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USB WiFi Adapter Antenna

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Basically, yes. Avoid pointing pointy end of the antennas at each other, radiation pattern of a dipole antenna is a doughnut with the hole going though the antenna length. Basically vertically pointed antenna would have the best performance for common household uses. But if you need it to get better reception on the second floor with the router on the first floor, for example, then horizontal orientation may be better.

But generally, if you have to rely on the orientation for things to work, you are in a marginal scenario either way.

And the most common reason why there are two of them is for antenna diversity - attempt to cover holes in the radiation pattern of one antenna with another antenna. Most routers today have multiple antenna connectors on the outside of the case for the same reason.

E Kafeman:

--- Quote ---Buy one with a piece of metal rob antenna?  or buy one with a printed antenna?
--- End quote ---
Bananas or apples? A steel wire rod antenna is a single antenna structure. At actual PCB antenna you have two different antennas. A such structure is not replaceable with one steel rod structure.
I dislike this PCB version because PCB dipole design may be ok but the both antenna structures are a bit too close to each other and with same polarization which can reduce coverage area and stability for 802.11n and above as it will reduce diversity gain. How noticeable this effect is depend on a lot of factors including type of room and type house.
Best antenna is an antenna in free space, not hidden behind cables or placed close to a wall behind a computer.
If multiple antennas are supported by WiFi radio, place the antennas at decent distance from each other and with different orientation for best data speed and coverage distance.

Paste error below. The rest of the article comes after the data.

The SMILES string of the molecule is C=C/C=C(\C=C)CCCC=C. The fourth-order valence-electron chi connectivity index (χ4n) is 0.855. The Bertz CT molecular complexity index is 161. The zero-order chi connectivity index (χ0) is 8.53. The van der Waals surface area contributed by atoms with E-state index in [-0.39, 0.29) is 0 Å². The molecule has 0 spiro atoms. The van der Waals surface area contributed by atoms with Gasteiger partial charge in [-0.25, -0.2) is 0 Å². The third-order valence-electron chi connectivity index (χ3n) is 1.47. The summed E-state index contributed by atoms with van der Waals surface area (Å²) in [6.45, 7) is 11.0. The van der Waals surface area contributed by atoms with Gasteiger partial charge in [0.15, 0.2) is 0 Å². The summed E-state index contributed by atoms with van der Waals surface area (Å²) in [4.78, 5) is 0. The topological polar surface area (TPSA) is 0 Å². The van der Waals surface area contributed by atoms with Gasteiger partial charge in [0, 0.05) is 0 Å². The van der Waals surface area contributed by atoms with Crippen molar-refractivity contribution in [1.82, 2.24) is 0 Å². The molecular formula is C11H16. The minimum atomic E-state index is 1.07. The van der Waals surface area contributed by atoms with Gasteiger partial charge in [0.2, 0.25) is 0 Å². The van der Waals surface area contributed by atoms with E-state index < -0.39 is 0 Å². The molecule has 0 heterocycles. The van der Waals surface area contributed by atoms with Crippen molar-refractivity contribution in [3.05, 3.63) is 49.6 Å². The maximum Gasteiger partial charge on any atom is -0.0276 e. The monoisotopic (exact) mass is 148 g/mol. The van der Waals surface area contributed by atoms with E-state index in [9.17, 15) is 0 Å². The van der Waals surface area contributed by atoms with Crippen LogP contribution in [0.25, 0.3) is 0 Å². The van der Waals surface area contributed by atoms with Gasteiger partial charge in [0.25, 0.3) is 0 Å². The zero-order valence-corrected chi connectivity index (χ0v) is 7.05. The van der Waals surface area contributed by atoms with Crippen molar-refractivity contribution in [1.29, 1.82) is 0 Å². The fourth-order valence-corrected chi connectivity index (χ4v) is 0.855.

A PCB antenna will always have a minor disadvantage relative a wire antenna due to losses in PCB material but it allows for better control over antenna tuning at production and is because of this often better tuned.
It exist antenna-rubbish at market, not designed at all for what promises.They are always "no name".

I have a load of old router WiFi antennas. They do in most cases contain a simple endfeed dualband dipole. They are a good choice to reuse for USB WiFi adapters. as they usually are well tuned and have high efficiency.
Very old router antennas are probably single band 2.4 GHz antennas which not is ideal to use if 5GHz band is going to be used but for 2.4GHz are they still fine and 2.4GHz allows often for better  coverage then 5GHz as waves at 5GHz are easier absorbed.
If long distance coverage is needed outdoor can a directive antenna be a better choice. Indoor in a very reflective environment have directivity less value.
When I use USB WiFi adapters do I often use a short USB extension cable to allow USB adapter to be placed at a more free location, and by then also a more free antenna location for best coverage.

Reduced speed and reduced coverage is not always a problem with radio or antenna for cheap USB WiFi adapters.
These adapters have a tendency to behave better if placed in free space which allows for better cooling, compared to if placed at back of a PC.
USB enclosure is often a bit to small to allow for a good air ventilation and heat dissipation.  If chip is overheated will speed be reduced or chip will die until it have cooled down somewhat.

Better to choose the one with the bigger antenna, that they will ensure to reach the suitable bands faster and better

Amisha, not necessarily!

Such an antenna is going to have a pattern like a squished donut.

It needs to be perfectly vertical to be helpful. So the donut gets squished out to the horizon and is aligned with it. Otherwise the extra gain antenna will be very likely be less helpful than the reference lower gain monopole/rubber duckie as pictured  It all comes down to the packaging and the expected application. A longer antenna will have a more lumpy pattern with lobes most likely shaped like a butterfly's wings. They may not be where you need them. The col linear is a great antenna when its able to be kept perfectly vertical. Then it will concentrate more signal in a perfect belt around itself. at the horizon where the receiver is most likely to be.

--- Quote from: bobcat2000 on May 02, 2021, 10:10:15 pm ---I found the teardown for the printed antenna.

It looks exactly like the drawing.
I am sure it costs less to make compared to the 1 piece metal rod antenna.  They can melt the metal rod to make 10 or 20 of these traces.

It looks like they arrange the metal trace just like the Collinear antenna array.


--- End quote ---

In my experience, the best compact antenna for a wireless adapter is a biquad, lots of gain for the size. Put it on a stand that allows fine adjustments to get the best signal.


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